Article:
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My scene consists of a plane which I'm shading with two textures. The first, bottom-most, texture is a solid image coming from the camera of the iPhone, the second image is a kind of viewfinder which I need to overlay over the camera input (with transparency). I'm getting these black dark lines at the borders of solids in my transparent texture.

Black borders around solids

I've been doing some research on this and came to the understanding that this artifact is a result of interpolation combined with premultiplied alpha. Since XCode converts all PNG images automatically to premultiplied pngs and the code I wrote to load the image is also respecting a premultiplied alpha context I'm kinda stuck on where the exact problem is located.

I've tried the following solutions:

  • made sure that pixels with an alpha value of 0 had their rgb values also set to 0
  • turned off xcode's automatic png compression so that it leaves the texture as provided by me
  • fiddled around with the fragment shader to avoid the mix() call
  • changed the AlphaInfo value when creating the bitmap context

Important: I'm not using glBlendFunc(), I'm feeding the two textures together to 1 fragment shader and try to mix them in there. So a solution through this gl-call won't get me any further.

Here's the code I'm using for loading the transparent texture:

shared_ptr<ImageData> IOSFileSystem::loadImageFile(string path, bool flip) const
{
    cout << path << endl;
    // Result
    shared_ptr<ImageData> result = shared_ptr<ImageData>();

    // Convert cpp string to nsstring
    NSString *convertedPathString = [NSString stringWithCString:path.c_str() encoding:[NSString defaultCStringEncoding]];
    NSString *fullPath = [NSString stringWithFormat:@"%@%@", [[NSBundle mainBundle] resourcePath], convertedPathString];

    // Check if file exists
    if([[NSFileManager defaultManager] fileExistsAtPath:fullPath isDirectory:NO])
    {
        // Load image
        UIImage *image = [[[UIImage alloc] initWithContentsOfFile:fullPath] autorelease];
        CGImageRef imageRef = image.CGImage;

        // Allocate memory for the image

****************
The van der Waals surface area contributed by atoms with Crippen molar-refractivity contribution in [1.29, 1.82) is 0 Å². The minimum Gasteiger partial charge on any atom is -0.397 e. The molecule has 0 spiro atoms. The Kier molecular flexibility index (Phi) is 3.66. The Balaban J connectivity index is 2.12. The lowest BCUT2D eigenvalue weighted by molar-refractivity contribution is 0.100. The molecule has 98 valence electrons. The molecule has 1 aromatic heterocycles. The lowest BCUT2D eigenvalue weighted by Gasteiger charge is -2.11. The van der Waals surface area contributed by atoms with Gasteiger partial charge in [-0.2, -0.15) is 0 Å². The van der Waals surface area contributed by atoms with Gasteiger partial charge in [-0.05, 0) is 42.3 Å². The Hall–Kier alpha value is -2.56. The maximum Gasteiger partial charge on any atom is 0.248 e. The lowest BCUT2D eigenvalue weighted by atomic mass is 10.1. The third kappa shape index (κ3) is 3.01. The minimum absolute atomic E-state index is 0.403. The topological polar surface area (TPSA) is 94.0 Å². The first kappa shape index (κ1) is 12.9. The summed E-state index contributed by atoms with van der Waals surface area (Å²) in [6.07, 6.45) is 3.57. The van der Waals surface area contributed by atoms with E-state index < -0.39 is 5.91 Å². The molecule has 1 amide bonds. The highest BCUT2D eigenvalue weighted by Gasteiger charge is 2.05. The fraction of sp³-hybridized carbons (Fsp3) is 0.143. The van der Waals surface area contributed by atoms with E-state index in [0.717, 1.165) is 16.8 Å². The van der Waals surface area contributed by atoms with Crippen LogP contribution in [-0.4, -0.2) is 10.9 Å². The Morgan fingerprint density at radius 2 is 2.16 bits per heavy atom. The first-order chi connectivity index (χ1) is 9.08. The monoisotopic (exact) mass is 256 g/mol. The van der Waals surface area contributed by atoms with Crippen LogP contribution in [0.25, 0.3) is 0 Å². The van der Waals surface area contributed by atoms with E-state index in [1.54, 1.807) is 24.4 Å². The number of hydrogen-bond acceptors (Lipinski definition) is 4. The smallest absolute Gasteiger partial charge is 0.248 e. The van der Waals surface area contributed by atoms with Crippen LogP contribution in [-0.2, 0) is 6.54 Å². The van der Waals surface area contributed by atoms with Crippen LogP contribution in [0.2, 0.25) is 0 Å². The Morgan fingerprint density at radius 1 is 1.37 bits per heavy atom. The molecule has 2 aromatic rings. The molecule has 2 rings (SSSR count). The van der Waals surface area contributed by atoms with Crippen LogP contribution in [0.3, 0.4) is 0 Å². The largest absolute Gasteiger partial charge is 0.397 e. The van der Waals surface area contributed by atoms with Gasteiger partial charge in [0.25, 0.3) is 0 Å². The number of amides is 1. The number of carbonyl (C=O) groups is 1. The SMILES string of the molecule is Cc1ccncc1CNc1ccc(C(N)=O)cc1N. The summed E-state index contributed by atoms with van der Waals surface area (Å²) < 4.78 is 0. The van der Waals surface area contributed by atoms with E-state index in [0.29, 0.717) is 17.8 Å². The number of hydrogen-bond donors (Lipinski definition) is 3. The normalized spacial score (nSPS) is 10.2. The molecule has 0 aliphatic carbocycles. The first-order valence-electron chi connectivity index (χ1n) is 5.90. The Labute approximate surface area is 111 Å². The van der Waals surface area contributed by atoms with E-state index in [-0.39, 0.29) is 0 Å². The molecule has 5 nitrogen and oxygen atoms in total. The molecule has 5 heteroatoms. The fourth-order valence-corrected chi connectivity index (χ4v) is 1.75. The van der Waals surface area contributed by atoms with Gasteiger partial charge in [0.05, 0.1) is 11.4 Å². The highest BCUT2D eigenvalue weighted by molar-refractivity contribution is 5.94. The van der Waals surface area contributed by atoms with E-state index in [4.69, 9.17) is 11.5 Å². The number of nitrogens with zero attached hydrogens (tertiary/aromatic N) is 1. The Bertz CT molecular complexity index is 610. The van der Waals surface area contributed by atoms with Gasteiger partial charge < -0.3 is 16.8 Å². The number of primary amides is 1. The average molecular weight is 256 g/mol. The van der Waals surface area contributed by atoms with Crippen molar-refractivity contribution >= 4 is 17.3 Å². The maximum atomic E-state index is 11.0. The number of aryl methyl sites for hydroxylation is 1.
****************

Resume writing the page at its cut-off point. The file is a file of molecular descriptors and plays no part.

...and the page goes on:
size_t width = CGImageGetWidth(imageRef);
        size_t height = CGImageGetHeight(imageRef);
        GLubyte *spriteData = (GLubyte*) calloc(width * height * 4, sizeof(GLubyte));

        // Create drawing context
        CGContextRef context = CGBitmapContextCreate(spriteData, width, height, 8, width * 4, CGImageGetColorSpace(imageRef), kCGImageAlphaPremultipliedLast);

        // Flip for OpenGL coord system
        if(flip)
        {
            CGContextTranslateCTM(context, 0, image.size.height);
            CGContextScaleCTM(context, 1.0, -1.0);
        }

        // Draw & release
        CGContextDrawImage(context, CGRectMake(0.0, 0.0, width, height), imageRef);
        CGContextRelease(context);

        // Put result in shared ptr
        // Don't free() the spritedata because our shared pointer will take care of that
        // Since the shared pointer doesn't know how to free "calloc" data, we have to teach it how: &std::free
        shared_ptr<GLubyte> spriteDataPtr = shared_ptr<GLubyte>(spriteData, &std::free);
        result = shared_ptr<ImageData>(new ImageData(path, width, height, spriteDataPtr));
    }
    else
    {
        cout << "IOSFileSystem::loadImageFile -> File does not exist at path.\nPath: " + path;
        exit(1);
    }

    return result;
}

Here's how I set the pixels on the texture:

glTexImage2D(GL_TEXTURE_2D, 0, GL_RGBA, width, height, 0, 
    GL_RGBA, GL_UNSIGNED_BYTE, pixels);

Here's a stripped down version of the fragment shader:

void main(void)
{
    lowp vec4 camera = texture2D(texture0, destinationTexCoord);
    lowp vec4 viewfinder = texture2D(texture1, destinationTexCoord);

    lowp vec4 result = mix(camera, viewfinder, viewfinder.a);

    gl_FragColor = result;
}
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Totally a shot in the dark- change the Xcode compress PNGs build setting to NO –  iamataptool Aug 28 '12 at 13:10
    
I already tried setting that option to NO, cleaned the target and ran again. Same black borders keep popping up. –  polyclick Aug 28 '12 at 13:51
    
Why are you talking about PNGs? No GPUs use that. Use PVRTC RGBA 4bpp. –  Jessy Aug 28 '12 at 14:52

2 Answers 2

This may be because of premultiplied alpha in PNG images. Try to modify blending mode:

glBlendFunc(GL_ONE, GL_ONE_MINUS_SRC_ALPHA); // instead of (GL_SRC_ALPHA, GL_ONE_MINUS_SRC_ALPHA)
share|improve this answer
    
I'm not using glBlendFunc, check my post. –  polyclick Aug 28 '12 at 17:21
    
You are using blending with default params. Just for checking, insert this line before drawing call. –  brigadir Aug 29 '12 at 6:12
    
Inserted and tested but same results. –  polyclick Aug 29 '12 at 8:32
up vote 0 down vote accepted

I found the solution to my problem by investigating how the glBlendFunc call works. I used this editor to check what formula is used to blend with GL_ONE and GL_ONE_MINUS_SRC_ALPHA.

This led to the following fragment shader code:

lowp vec4 camera = texture2D(texture0, destinationTexCoord);
lowp vec4 viewfinder = texture2D(texture1, destinationTexCoord);

lowp vec4 result = viewfinder + camera * vec4(1.0 - viewfinder.a);
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